|COURTESY: AJIT NINAN/ToI|
And the issue, he writes in his column in Mint is not whether Trivedi's humour is juvenile or witty. That is irrelevant.
To be sure, the cartoons for which Trivedi landed in trouble are neither great works of art, nor are they necessarily funny. Like graffiti, some of his cartoons remind one of teenage toilet humour ... But... his right to express himself is fundamental, even if it is a rant ... For the Constitution recognizes his right to express himself, without preaching violence. And he aims to taunt and ridicule, even if he may end up irritating and disgusting some. But that’s the point of the law.
And look how Tripathi treats the person who filed the case against Trivedi in the first place:
When the laws are wrong and the defendant acts to exercise his freedom, what is the state to do? Err on the side of freedom. And yet, unfortunately, from the police who registered the complaint of a random busybody (who shall remain nameless here, to deny him the oxygen of publicity he craves), and the prosecutor who decided to argue the case, and the magistrate, who thought it fit to admit the case, the state has capitulated again to the hypersensitive, insecure among us.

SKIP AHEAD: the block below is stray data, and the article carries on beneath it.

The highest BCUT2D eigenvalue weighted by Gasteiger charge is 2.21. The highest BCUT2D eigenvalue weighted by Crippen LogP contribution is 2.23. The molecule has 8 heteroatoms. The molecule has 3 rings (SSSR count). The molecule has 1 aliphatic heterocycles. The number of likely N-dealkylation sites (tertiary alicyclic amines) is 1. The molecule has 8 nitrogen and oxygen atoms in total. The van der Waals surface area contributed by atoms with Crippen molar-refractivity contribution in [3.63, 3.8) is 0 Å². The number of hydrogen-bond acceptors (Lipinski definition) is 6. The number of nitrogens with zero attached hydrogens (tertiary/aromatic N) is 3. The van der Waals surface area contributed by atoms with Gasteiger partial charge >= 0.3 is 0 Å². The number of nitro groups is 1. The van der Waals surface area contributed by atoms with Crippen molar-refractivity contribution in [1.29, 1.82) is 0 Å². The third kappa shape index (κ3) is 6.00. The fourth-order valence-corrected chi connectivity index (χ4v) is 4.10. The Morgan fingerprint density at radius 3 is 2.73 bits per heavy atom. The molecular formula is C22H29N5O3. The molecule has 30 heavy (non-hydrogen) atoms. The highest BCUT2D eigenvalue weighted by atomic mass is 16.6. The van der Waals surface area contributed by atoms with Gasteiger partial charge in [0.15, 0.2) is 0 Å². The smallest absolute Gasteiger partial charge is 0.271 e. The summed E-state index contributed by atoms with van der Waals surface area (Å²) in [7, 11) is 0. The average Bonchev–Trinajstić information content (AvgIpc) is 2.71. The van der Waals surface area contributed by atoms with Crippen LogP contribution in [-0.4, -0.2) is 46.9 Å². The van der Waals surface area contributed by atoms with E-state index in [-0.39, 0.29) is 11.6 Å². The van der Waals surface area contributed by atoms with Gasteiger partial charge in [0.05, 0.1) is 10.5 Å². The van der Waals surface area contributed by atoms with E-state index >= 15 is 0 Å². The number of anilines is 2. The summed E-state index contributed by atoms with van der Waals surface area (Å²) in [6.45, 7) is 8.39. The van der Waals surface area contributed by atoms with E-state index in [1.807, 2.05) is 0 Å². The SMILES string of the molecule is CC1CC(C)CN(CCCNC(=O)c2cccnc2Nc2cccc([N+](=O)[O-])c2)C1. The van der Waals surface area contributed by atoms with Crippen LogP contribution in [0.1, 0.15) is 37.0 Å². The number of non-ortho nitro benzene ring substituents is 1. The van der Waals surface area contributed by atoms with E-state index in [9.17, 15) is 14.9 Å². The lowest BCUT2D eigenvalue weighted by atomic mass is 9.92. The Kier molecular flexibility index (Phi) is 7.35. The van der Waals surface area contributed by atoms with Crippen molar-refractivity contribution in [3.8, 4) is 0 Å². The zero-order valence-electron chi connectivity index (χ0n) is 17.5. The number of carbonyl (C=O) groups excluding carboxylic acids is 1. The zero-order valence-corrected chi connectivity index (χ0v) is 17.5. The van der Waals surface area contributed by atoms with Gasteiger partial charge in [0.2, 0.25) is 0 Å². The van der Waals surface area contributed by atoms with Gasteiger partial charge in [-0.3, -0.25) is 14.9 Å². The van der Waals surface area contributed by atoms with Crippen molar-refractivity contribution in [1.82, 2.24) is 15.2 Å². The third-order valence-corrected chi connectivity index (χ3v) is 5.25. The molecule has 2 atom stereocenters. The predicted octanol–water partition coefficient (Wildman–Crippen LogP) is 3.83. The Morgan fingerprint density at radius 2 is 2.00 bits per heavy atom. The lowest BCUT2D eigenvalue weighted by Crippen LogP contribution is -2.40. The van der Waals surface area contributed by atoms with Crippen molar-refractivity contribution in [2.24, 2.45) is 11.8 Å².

This is commentary of the highest order. Read the column in its entirety here: "Aseem Trivedi vs the State".
|COURTESY: RAJNEESH KAPOOR|
- "Cartoons, politics and hypocrisy", by another Mint columnist, P.N. Vasanti, who is the director of the Centre for Media Studies.